The music on Ty Segall's Slaughterhouse is compelling in the same way too much whiskey is: it riles up your appetite for getting loud and rowdy. This isn't an album for folding laundry or grilling zucchini; it's a soundtrack for driving too fast and throwing furniture out windows.
Released through garage-rock emporium In the Red under the moniker Ty Segall Band, the album is the San Francisco musician's first studio release recorded with his touring ensemble. In interviews Segall described the project as an attempt to make a “really heavy record” filled with “evil, evil space rock.” And for the the most part, he succeeds (just look at that cover art!). With band members Mikal Cronin, Charlie Moothart, and Emily Rose Epstein helping to fill out the sound, Slaughterhouse is the thickest, most abrasive record of Segall's short, prolific career. The strung-out John Lennon vibe that defined previous efforts Melted and Goodbye Bread is largely absent here. Instead, we get a more percussive approach where blown-out guitars and chunky riffs form the backbone of each song.
The first single off the album, “Wave Goodbye,” starts with a chugging bass line reminiscent of Black Sabbath before Segall's bratty distorted vocals kick in and the whole track lurches into a crunchy satanic dirge. The song ends with a blistering double guitar solo that really showcases the band's ability to cram some personality into what could be a generic outro—evil space rock indeed. While no other track gets quite as heavy, much of the album follows suit. The opener “Death” begins with a full minute of squall and feedback before shifting gears into a raw, Stooges-inspired rocker complete with distorted rhythm guitar and guitar trills. Overall, much of the album shares this manic, angry, and focused vigor—if you're not prepared to meet Segall up at this energy level, you might be better off reaching for something else from his catalog.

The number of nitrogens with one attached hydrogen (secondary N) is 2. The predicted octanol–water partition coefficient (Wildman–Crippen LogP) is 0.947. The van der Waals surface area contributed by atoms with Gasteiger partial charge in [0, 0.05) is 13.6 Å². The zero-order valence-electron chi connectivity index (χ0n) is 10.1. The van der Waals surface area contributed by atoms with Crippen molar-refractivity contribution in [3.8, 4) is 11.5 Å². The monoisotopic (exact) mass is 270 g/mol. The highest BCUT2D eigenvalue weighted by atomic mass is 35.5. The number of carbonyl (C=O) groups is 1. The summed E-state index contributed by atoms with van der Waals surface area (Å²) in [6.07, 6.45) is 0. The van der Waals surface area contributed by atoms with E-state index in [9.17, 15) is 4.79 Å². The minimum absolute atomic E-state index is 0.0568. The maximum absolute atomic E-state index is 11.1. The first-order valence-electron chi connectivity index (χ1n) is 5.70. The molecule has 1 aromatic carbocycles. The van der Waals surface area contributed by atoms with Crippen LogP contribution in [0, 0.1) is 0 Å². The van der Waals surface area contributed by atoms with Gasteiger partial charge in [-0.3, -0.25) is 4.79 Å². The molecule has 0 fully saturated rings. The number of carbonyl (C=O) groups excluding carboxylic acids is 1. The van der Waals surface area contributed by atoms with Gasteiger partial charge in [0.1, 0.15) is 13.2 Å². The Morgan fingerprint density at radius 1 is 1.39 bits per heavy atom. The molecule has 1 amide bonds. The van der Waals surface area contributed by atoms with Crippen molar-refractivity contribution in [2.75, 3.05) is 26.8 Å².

At no point does Slaughterhouse really cross over into the slack jangle of his previous work, and this is the most obvious opening for complaint. The songs feel dense and compact to the point that a slower or stripped down number would be appreciated just for variety's sake. Aside from short offerings like slinky “That's The Bag I'm In” and the lo-fi leaning title track—both of which let things loosen up with more unhinged playing and more fluid melody—there isn't a lot of space between the riffs. By the time you reach the final track, a completely unstructured exercise in feedback called “Fuzz War,” the ten minutes of hum, buzz, and scattered snare are a welcome release. It's almost as if the band took all the warped sonic flourishes you'd find on a typical Ty Segall album and tacked them onto the end. The standout track “I Bought My Eyes” manages to combine both these impulses with a driving energy, roguish vocal melody, a squiggly guitar solo that derails everything in a delightful way.
Taken as a whole the album is great slab of rock and roll music. Segall and his band are clearly capable of writing songs filled with both immediacy and ideas, matching crushing momentum with a slightly off-kilter trajectory. The few times when the songs threaten to go off the rails is when the band creates its most satisfying tension. The album could benefit from a few more of these moments. Still, it's fantastic to hear someone working within the garage-rock mold while still managing to create a sound this distinct.